wivern


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wi·vern

 (wī′vərn)
n.
Variant of wyvern.

wivern

(ˈwaɪvən)
n
(Heraldry) a less common spelling of wyvern
ThesaurusAntonymsRelated WordsSynonymsLegend:
Noun1.wivern - a fire-breathing dragon used in medieval heraldrywivern - a fire-breathing dragon used in medieval heraldry; had the head of a dragon and the tail of a snake and a body with wings and two legs
dragon, firedrake - a creature of Teutonic mythology; usually represented as breathing fire and having a reptilian body and sometimes wings
References in periodicals archive ?
This paper presents a conically scanning spaceborne Dopplerized 94-GHz radar Earth science mission concept: Wind Velocity Radar Nephoscope (WIVERN).
(2014) provide an excellent review of the need for global wind measurements and argue that the measurement of the three-dimensional global wind field is the final frontier that must be crossed to significantly improve the initial conditions for numerical weather forecasts, and quote WMO as determining that global wind profiles are "essential for operational weather forecasting on all scales and at all latitudes." Assimilation of additional wind observations from the 94-GHz radar on the proposed future Wind Velocity Radar Nephoscope (WIVERN) satellite into weather forecast models should significantly improve weather prediction skill, allowing better focus of mitigation activities with respect to timing, location, and assignment of resources.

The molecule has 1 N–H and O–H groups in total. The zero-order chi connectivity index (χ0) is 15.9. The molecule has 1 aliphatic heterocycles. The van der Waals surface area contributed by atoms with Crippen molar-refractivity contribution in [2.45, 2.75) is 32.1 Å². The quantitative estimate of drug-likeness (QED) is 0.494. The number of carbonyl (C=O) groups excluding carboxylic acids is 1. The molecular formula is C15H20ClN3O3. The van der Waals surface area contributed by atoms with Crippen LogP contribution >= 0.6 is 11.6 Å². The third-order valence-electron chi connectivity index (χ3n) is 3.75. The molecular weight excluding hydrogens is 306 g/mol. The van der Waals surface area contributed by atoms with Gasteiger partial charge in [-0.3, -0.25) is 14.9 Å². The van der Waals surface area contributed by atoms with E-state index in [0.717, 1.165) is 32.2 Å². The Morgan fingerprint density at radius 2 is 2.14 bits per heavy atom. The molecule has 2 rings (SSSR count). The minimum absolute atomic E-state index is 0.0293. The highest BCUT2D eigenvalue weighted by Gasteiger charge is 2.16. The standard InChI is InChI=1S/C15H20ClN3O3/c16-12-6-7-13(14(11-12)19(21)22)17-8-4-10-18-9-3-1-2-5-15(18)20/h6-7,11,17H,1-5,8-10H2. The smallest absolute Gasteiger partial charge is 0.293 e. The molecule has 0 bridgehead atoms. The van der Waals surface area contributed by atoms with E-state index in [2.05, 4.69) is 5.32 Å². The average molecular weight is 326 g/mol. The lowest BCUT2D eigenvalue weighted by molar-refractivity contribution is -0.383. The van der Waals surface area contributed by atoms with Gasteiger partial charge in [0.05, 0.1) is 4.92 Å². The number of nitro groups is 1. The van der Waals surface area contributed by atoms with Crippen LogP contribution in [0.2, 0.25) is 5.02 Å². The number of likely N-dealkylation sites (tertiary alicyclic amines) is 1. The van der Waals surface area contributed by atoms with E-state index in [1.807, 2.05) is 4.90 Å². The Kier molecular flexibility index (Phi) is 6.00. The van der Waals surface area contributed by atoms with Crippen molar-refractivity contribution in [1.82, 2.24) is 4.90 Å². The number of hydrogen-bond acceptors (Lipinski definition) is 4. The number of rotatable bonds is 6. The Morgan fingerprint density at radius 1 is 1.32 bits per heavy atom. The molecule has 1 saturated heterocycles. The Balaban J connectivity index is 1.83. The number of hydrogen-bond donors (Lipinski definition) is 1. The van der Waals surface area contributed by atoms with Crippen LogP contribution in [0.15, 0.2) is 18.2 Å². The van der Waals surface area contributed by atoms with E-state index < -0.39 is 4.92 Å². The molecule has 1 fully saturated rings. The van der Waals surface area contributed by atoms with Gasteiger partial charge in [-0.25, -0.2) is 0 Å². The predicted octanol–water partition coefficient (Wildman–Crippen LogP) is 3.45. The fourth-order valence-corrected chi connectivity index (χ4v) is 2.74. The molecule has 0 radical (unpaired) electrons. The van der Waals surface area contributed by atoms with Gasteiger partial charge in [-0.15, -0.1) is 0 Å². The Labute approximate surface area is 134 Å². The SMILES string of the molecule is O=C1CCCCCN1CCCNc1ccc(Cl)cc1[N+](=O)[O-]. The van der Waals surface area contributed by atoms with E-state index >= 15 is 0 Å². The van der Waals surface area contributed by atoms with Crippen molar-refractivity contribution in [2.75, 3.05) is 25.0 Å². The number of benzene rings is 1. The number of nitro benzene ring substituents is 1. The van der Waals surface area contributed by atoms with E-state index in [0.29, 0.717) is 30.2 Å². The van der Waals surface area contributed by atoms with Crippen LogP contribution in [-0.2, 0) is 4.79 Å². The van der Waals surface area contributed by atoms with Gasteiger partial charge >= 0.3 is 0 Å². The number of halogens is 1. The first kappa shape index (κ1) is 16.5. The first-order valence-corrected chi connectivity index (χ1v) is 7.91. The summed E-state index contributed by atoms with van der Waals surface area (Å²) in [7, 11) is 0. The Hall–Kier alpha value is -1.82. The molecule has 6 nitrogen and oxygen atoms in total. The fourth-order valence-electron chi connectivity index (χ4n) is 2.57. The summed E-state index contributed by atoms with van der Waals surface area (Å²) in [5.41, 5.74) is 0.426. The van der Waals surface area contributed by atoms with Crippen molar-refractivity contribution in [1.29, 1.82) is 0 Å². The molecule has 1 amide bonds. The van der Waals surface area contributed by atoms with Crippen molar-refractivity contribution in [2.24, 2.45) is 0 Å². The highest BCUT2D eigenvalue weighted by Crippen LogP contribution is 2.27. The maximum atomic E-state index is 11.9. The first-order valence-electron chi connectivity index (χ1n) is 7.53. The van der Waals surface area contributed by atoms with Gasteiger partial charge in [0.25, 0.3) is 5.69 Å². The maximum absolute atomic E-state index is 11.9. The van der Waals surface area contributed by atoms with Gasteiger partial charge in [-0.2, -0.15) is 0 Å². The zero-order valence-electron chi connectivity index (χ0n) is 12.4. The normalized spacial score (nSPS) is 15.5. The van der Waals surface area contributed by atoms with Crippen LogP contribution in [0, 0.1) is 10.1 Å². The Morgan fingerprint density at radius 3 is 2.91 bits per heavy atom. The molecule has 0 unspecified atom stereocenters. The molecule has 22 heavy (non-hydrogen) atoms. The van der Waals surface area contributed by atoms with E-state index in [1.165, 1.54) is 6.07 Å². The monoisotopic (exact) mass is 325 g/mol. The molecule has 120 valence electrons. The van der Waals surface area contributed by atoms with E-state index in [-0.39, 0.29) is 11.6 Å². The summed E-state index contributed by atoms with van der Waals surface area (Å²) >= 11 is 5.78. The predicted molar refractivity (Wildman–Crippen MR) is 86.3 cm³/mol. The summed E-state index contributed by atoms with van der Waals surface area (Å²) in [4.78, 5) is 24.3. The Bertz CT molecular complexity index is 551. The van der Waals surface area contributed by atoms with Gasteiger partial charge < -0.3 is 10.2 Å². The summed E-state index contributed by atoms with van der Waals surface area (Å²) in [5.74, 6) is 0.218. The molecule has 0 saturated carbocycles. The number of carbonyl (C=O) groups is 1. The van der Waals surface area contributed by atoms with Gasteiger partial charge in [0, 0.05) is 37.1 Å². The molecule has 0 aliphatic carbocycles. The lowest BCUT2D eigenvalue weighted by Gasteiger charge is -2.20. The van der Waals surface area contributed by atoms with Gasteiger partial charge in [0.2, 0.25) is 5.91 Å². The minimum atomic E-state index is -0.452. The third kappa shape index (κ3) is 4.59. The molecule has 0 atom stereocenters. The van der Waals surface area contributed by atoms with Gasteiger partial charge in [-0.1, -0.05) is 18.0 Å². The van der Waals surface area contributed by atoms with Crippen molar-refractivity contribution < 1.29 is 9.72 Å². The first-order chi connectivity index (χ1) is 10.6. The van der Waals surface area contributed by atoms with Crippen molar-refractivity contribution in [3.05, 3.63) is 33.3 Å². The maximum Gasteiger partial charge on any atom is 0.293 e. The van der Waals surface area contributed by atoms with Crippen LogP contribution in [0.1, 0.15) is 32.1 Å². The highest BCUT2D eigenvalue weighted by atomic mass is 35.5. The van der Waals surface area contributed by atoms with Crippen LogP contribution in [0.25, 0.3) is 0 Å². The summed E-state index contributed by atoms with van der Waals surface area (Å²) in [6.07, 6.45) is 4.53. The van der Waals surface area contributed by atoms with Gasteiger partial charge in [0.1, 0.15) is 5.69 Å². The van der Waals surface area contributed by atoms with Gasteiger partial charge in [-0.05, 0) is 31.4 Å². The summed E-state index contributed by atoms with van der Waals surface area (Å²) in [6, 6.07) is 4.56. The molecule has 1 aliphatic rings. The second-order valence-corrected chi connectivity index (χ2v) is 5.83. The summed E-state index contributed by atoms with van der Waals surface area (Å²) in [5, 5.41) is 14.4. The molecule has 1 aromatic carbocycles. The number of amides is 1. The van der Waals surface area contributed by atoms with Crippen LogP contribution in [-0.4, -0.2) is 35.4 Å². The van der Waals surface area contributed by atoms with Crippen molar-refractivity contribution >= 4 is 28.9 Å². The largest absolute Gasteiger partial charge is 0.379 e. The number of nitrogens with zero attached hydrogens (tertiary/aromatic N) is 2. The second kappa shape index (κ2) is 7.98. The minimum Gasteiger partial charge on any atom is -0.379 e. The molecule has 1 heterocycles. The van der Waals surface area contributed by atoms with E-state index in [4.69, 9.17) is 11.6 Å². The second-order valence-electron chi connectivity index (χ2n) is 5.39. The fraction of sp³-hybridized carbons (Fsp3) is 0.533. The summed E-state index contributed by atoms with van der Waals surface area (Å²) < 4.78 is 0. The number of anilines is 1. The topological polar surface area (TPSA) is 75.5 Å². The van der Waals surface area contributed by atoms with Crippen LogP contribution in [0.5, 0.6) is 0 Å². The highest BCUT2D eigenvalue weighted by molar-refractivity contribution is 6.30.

One conically scanning WIVERN radar placed in low-Earth orbit could measure the line-of-sight (LOS) component of the horizontal wind and should be able to satisfy the breakthrough requirements in Table 1 for in-cloud winds, except for the 6-h observing cycle that would require multiple satellites.
The WIVERN mission would be complementary to other observing systems providing unique insights into the structure of winds within clouds and precipitating systems.
THE WIVERN CONCEPT AND PREDICTED DOPPLER PERFORMANCE.
Such details are particular helpful, especially in Chapter 3 where the authors give a multifaceted account of Mannix's infamous mid-sea arrest aboard the Baltic for fear his landing in Ireland would lead to further political unrest, drawing not only on Mannix's own accounts, but equally on the reflections of the sailors of HMS Wivern and British authorities.
However, Dundes's application of allomotific analysis to ATU 570, "The Rabbit Herd" (1987) is unmistakably psychoanalytic in tone, as is Holbek's application to ATU 433, "King Wivern" (discussed in Vaz da Silva 2002, 22-24).
We actually construct websites, including the cable company omne.co.uk and Wivern recruitment, and we are in the process of building Tony McCoy's website.
I will briefly substantiate these claims by examining Holbek's analysis of several versions of a particular tale: King Wivern (AT 433B).
Again, the Danish author states, "it makes no difference whether the queen bears a wivern only or a wivern and a normal child" (495).
Thus, in King Wivern, as Holbek and Vaz da Silva call Kong Lindorm (AT 433B), Holbek reads the initial disruption in the story, caused when the queen violates an interdiction about eating certain things to grow pregnant and as a result gives birth to a monster, a wivern prince, as a projection of the prince's own sexual overindulgence.
At the same time, I accept that Holbek's analysis of King Wivern, and of the other tales he takes up in Interpretation of Fairy Tales, are necessarily incomplete, omitting as they do the "secondary connotations" (Simonsen, 1998).